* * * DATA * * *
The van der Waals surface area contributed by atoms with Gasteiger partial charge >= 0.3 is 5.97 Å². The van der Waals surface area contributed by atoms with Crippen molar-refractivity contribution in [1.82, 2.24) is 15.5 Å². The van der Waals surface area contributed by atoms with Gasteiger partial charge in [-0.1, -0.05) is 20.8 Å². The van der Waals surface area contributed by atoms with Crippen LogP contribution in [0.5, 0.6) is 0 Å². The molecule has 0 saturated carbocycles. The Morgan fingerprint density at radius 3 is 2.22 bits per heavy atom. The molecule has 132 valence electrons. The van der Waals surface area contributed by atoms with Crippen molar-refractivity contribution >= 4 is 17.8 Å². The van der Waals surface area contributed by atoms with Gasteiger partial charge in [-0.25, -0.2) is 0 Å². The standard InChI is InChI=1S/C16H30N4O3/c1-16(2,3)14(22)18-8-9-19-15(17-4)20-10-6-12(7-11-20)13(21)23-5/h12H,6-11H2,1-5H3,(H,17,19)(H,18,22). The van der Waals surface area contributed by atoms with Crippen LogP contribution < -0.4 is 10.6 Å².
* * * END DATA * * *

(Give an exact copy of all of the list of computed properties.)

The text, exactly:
The van der Waals surface area contributed by atoms with Gasteiger partial charge >= 0.3 is 5.97 Å². The van der Waals surface area contributed by atoms with Crippen molar-refractivity contribution in [1.82, 2.24) is 15.5 Å². The van der Waals surface area contributed by atoms with Gasteiger partial charge in [-0.1, -0.05) is 20.8 Å². The van der Waals surface area contributed by atoms with Crippen LogP contribution in [0.5, 0.6) is 0 Å². The molecule has 0 saturated carbocycles. The Morgan fingerprint density at radius 3 is 2.22 bits per heavy atom. The molecule has 132 valence electrons. The van der Waals surface area contributed by atoms with Crippen molar-refractivity contribution >= 4 is 17.8 Å². The van der Waals surface area contributed by atoms with Gasteiger partial charge in [-0.25, -0.2) is 0 Å². The standard InChI is InChI=1S/C16H30N4O3/c1-16(2,3)14(22)18-8-9-19-15(17-4)20-10-6-12(7-11-20)13(21)23-5/h12H,6-11H2,1-5H3,(H,17,19)(H,18,22). The van der Waals surface area contributed by atoms with Crippen LogP contribution < -0.4 is 10.6 Å².